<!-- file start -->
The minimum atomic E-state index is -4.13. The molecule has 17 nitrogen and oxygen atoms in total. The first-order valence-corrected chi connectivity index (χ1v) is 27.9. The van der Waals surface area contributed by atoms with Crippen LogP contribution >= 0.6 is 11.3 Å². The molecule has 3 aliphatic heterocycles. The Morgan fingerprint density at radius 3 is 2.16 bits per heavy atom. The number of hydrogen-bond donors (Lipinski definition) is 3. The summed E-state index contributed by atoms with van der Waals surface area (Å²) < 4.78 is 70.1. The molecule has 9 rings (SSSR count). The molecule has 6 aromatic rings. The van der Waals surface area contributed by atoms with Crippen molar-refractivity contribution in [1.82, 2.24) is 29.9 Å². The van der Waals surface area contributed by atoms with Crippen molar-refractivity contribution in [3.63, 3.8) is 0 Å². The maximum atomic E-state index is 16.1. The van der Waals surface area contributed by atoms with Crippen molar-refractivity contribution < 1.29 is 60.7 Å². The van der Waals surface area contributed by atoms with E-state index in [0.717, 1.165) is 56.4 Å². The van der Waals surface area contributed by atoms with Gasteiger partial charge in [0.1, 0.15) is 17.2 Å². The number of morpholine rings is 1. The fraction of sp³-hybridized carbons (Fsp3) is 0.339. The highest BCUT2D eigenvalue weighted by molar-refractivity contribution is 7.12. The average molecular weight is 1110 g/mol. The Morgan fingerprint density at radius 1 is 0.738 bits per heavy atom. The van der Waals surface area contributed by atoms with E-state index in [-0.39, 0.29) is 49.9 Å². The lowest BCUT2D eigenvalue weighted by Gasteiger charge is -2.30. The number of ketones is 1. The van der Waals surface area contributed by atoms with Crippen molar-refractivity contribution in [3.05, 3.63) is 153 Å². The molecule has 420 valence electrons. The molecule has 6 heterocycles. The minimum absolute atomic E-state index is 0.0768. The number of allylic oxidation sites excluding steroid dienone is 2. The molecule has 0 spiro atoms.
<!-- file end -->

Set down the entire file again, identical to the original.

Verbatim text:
The minimum atomic E-state index is -4.13. The molecule has 17 nitrogen and oxygen atoms in total. The first-order valence-corrected chi connectivity index (χ1v) is 27.9. The van der Waals surface area contributed by atoms with Crippen LogP contribution >= 0.6 is 11.3 Å². The molecule has 3 aliphatic heterocycles. The Morgan fingerprint density at radius 3 is 2.16 bits per heavy atom. The number of hydrogen-bond donors (Lipinski definition) is 3. The summed E-state index contributed by atoms with van der Waals surface area (Å²) < 4.78 is 70.1. The molecule has 9 rings (SSSR count). The molecule has 6 aromatic rings. The van der Waals surface area contributed by atoms with Crippen molar-refractivity contribution in [1.82, 2.24) is 29.9 Å². The van der Waals surface area contributed by atoms with Crippen molar-refractivity contribution in [3.63, 3.8) is 0 Å². The maximum atomic E-state index is 16.1. The van der Waals surface area contributed by atoms with Crippen molar-refractivity contribution < 1.29 is 60.7 Å². The van der Waals surface area contributed by atoms with E-state index in [0.717, 1.165) is 56.4 Å². The van der Waals surface area contributed by atoms with Gasteiger partial charge in [0.1, 0.15) is 17.2 Å². The number of morpholine rings is 1. The fraction of sp³-hybridized carbons (Fsp3) is 0.339. The highest BCUT2D eigenvalue weighted by molar-refractivity contribution is 7.12. The average molecular weight is 1110 g/mol. The Morgan fingerprint density at radius 1 is 0.738 bits per heavy atom. The van der Waals surface area contributed by atoms with E-state index in [-0.39, 0.29) is 49.9 Å². The lowest BCUT2D eigenvalue weighted by Gasteiger charge is -2.30. The number of ketones is 1. The van der Waals surface area contributed by atoms with Crippen molar-refractivity contribution in [3.05, 3.63) is 153 Å². The molecule has 420 valence electrons. The molecule has 6 heterocycles. The minimum absolute atomic E-state index is 0.0768. The number of allylic oxidation sites excluding steroid dienone is 2. The molecule has 0 spiro atoms.